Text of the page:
Naughty dog or unfair expectations?
Many of the people I talk with are sure that their dog is stubborn, naughty, knows he’s doing something wrong and is purposefully disobeying, being dominant, a jerk, * insert negative words here *…but I have only met confused dogs.
For a dog to be stubborn he must first know exactly what he should be doing in a given situation and then wilfully do something else. However, most people don’t realise just how “situational” dogs are. There are many things in the environment that could be cueing your dog and it might not be your command at all. In my experience, dogs that know better, do better.
What does it means to “know” a behaviour?
It must have been taught effectively,
It must have been put on a cue (either verbal or situational),
It must have been generalised (to a variety of circumstances, locations and distractions) AND
It must have a history of being rewarded.
The guilty look that people think their dog give is actually cued by angry human behaviour/body language, you can take any innocent dog and yell at it and it will give you that look despite not having done anything “wrong”. It is an appeasement signal to try and get you to calm down.
Sometimes dogs act “guilty-looking” before you even know what’s wrong because of a circumstance that has caused you to be angry in the past e.g. rubbish on the floor. I could put rubbish on the floor near the bin (which the dog didn’t rummage through) and the dog would give you that look when you come home. It’s not because “he knows he has done something wrong” it’s because ‘’rubbish on the floor’’ is now a situation for their human being angry and therefore a cue for the dog to give appeasement signals, or look guilty.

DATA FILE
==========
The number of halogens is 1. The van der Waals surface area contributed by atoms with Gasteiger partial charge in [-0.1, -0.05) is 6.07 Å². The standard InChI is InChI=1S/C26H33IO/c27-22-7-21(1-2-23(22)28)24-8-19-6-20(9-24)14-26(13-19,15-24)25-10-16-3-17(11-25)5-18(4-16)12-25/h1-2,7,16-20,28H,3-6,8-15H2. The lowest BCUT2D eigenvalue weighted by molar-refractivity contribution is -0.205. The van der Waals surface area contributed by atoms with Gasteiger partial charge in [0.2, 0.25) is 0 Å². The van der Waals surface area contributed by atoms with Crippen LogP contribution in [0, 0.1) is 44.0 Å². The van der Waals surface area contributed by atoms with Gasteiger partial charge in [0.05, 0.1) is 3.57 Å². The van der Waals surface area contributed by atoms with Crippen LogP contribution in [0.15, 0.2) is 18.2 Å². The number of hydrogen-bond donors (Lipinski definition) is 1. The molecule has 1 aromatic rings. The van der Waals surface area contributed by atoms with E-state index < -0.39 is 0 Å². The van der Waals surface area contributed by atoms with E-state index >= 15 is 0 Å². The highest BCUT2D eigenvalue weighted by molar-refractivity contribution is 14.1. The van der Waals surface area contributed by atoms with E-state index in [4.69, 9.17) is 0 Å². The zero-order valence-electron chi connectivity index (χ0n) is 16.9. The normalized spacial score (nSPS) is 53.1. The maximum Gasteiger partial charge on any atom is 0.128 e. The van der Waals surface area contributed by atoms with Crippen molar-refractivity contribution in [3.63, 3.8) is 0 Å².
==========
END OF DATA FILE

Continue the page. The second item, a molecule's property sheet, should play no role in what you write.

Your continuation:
I’ll give you a two examples of situational training:
My dog Popely loves the “BED” command, I say it to her and she will run with a spring in her step, jump-land on her bed and lie down, tail wagging with excitement. I could even say that it’s her absolute favourite trick, she can run from one side of the house to the other to go to bed. She can do it when I’m in the room with the bed or outside the room with the bed. She will even run to her bed if I put it outside in the garden, or at the park. And she will stay there until I give her a release cue.
So, this is an example of a dog that clearly “knows” the command? Isn’t it?
But let’s change the situation ever so slightly – all of the times I say the word “BED” to Popely, I am standing up and looking at her face.
So to test out this theory, I put her bed in my room, a mere 1.5meters away from me. She can go to the bed from a distance of over 20 meters so this should be easy for her, right?
So I lie down on my bed and look at her and I say it. I say “BED”…
And she looks at me like I’m an alien. What am I asking? I can see the confusion in her body language, she runs up to me to figure it out – I’m no longer speaking her language, she even gives me her paw, sits and offers other more basic behaviours. She can see the piece of cheese I have in my hand and she WANTS to work for it but still she does not understand the "BED" command in this situation.